One of most subtle traps of anti-oppression work and activism for many White cis-women like me – with a history of trauma or shame – is that the truth about White supremacy can hook into our flawed belief that “there’s something inherently wrong with me”. For White people with shame-based operating systems, the concept of White privilege can so easily translate into either defensiveness or confirmation of our shame-based fears, both often triggering the survival response inherent in White fragility.
White supremacy culture raises and rewards White folx for betraying our true natures in favor of “puppeting” White supremacy values as personality traits. It’s easy to take the oppressions of performance and perfectionism right into the world of activism. White people can try to perform our way into goodness as social activists. Like Pinocchio, we can keep trying, in effect, to “be a real boy” and finally earn real love, acceptance and belonging.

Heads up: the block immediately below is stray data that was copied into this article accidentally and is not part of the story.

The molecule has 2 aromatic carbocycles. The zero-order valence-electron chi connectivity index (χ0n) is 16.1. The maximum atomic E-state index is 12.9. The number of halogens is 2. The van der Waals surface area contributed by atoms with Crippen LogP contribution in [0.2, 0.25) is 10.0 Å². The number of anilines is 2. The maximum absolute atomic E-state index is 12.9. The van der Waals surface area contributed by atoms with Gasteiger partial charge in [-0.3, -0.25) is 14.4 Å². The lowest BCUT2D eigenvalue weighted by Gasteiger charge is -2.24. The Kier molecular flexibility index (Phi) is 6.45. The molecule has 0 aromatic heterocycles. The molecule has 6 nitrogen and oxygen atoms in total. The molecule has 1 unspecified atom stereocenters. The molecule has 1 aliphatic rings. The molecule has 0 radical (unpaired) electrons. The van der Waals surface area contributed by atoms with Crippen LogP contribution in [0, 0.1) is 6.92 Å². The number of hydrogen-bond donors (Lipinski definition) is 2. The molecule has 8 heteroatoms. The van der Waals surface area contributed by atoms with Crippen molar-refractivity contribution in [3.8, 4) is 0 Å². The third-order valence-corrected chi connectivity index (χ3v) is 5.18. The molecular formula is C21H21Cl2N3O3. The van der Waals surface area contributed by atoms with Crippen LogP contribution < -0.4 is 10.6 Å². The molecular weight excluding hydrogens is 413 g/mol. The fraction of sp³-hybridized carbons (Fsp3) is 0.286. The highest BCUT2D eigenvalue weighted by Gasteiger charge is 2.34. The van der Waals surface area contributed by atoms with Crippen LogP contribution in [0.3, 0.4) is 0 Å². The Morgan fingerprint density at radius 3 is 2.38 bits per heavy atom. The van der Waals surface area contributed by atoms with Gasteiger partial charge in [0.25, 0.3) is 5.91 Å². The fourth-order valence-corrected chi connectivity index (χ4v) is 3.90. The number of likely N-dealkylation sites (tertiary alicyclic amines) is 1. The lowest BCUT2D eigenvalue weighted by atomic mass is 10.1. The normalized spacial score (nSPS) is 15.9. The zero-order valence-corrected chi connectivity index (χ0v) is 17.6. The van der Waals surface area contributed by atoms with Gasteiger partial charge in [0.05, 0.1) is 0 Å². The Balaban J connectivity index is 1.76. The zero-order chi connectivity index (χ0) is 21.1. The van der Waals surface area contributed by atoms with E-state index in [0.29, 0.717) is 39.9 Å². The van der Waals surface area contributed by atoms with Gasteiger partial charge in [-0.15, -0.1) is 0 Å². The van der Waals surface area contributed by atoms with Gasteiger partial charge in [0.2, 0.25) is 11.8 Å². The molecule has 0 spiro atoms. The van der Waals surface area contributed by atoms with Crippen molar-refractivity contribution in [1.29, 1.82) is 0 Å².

Sprout tries to address this harm without activating a White fragility response – by illustrating, in spare comic form, an essential, spiritual mechanism for healing White supremacy in White people: to stop “trying to be real”, and instead to root down into co-regulation and resourcing with the earth and the elemental flow of the Spirit of Life, so that we can “sprout” (become) as the original trees we truly are – part of a vast, interdependent network of “forest”.